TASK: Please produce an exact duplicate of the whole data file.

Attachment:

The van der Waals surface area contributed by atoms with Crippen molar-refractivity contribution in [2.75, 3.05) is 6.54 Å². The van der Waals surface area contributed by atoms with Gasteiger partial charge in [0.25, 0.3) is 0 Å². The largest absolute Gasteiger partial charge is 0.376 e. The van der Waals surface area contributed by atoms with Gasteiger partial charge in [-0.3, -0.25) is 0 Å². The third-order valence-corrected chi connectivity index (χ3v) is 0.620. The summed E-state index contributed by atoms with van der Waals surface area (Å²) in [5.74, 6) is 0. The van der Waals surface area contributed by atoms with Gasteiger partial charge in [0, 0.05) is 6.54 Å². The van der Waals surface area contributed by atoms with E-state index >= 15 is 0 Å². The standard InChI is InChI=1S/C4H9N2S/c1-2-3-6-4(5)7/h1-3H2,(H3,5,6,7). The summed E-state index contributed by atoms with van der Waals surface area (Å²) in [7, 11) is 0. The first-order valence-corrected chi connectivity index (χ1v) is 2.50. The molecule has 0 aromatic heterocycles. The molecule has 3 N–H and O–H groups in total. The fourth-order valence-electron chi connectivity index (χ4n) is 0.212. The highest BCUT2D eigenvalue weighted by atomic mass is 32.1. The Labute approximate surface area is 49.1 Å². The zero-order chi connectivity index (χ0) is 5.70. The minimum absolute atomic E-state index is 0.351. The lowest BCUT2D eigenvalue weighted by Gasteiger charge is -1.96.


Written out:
The van der Waals surface area contributed by atoms with Crippen molar-refractivity contribution in [2.75, 3.05) is 6.54 Å². The van der Waals surface area contributed by atoms with Gasteiger partial charge in [0.25, 0.3) is 0 Å². The largest absolute Gasteiger partial charge is 0.376 e. The van der Waals surface area contributed by atoms with Gasteiger partial charge in [-0.3, -0.25) is 0 Å². The third-order valence-corrected chi connectivity index (χ3v) is 0.620. The summed E-state index contributed by atoms with van der Waals surface area (Å²) in [5.74, 6) is 0. The van der Waals surface area contributed by atoms with Gasteiger partial charge in [0, 0.05) is 6.54 Å². The van der Waals surface area contributed by atoms with E-state index >= 15 is 0 Å². The standard InChI is InChI=1S/C4H9N2S/c1-2-3-6-4(5)7/h1-3H2,(H3,5,6,7). The summed E-state index contributed by atoms with van der Waals surface area (Å²) in [7, 11) is 0. The first-order valence-corrected chi connectivity index (χ1v) is 2.50. The molecule has 0 aromatic heterocycles. The molecule has 3 N–H and O–H groups in total. The fourth-order valence-electron chi connectivity index (χ4n) is 0.212. The highest BCUT2D eigenvalue weighted by atomic mass is 32.1. The Labute approximate surface area is 49.1 Å². The zero-order chi connectivity index (χ0) is 5.70. The minimum absolute atomic E-state index is 0.351. The lowest BCUT2D eigenvalue weighted by Gasteiger charge is -1.96.